This past weekend I visited the Kaufman Museum’s exhibit: In the Fields of Time. On a card, tucked into an experience station, I discovered a card with Dr. Emil Haury’s rules for his anthropology courses.
Several of these rules resonated with me. Patricia Crown included these in Remembrance of Emil Haury. She writes, “He repeated these rules in every course he taught and he lived them.” I share them here, hoping that some of them will speak to my readers as they have to me:
- Never wear a hat while giving a professional talk.
- Never use jargon.
- Avoid the use of the word “very” in professional writing.
- Try to have one good idea every day.
- Keep a research journal at all times and write down those good ideas.
- When your research project is complete, look at your journal and perhaps there will actually be one or two good ideas in there.
- Write three pages on something every day, you can always throw them out later.
- Always write your introductions last, so that you specify what you plan to do after you know what you have done.
- Living conditions make or break field schools.
- At the end of the semester give your teaching assistant a large bottle of the alcoholic of his or her choice.
- Treat everyone as if he or she has something intelligent to say, even if they don’t.
- You may try to quit archaeology, but once it is in your blood, you will never get away.
- People with wacky ideas are important to the profession in forcing the rest of us to clarify our arguments.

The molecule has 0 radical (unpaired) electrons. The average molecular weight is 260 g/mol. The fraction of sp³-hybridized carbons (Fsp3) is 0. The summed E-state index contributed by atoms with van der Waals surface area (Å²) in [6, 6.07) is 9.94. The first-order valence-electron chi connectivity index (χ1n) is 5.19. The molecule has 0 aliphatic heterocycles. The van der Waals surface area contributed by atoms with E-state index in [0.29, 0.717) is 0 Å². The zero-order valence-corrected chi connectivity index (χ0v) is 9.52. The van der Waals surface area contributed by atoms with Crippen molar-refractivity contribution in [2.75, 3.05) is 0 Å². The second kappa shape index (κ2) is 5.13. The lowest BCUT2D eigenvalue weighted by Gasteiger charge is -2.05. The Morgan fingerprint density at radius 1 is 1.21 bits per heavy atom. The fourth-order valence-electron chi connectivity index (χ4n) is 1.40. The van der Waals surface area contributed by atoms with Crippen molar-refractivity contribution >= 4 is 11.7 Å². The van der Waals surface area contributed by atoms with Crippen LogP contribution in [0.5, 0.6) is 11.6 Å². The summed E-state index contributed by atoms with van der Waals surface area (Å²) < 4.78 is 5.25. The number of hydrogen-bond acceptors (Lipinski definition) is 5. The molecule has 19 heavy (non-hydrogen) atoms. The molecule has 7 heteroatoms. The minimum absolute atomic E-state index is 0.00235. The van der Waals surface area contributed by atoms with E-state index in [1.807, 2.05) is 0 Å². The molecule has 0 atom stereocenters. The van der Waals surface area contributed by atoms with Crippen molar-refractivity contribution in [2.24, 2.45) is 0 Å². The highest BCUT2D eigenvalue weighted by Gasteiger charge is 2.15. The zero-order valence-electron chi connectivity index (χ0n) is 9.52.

- Don’t try to change anything your first year in a new job, or you will wound some egos.
- If you are lost in the desert, the one thing you need most for survival is a piece of string.
From: Crown, P. L. (1993.) “Remembrance of Emil Haury,” Kiva, 59(2):261-65.
Which rule connects with you? Do you have a story to illustrate a rule?
2 Comments Post a comment
These are wonderful! I am (very) guilty of number 3, although I have always adhered to number 8. Numbers 5 and 7 are goals I have had for many years but have failed to make regular habits. My default research journal is usually scrap paper, which means I rarely find my “good ideas” again…
Thank you for contributing to the conversation, Elizabeth!
My personal favorites: 4, 5, 7, 13.
4 and 5 became a habit when a good friend started showing up to every meeting with a hardbound notebook for jotting down ideas and little drawings. This has decreased the number of ideas that I lose to my sticky note habit.
7 is a goal.
13 is a reminder for me that good ideas sometimes come from unexpected and surprising conversations.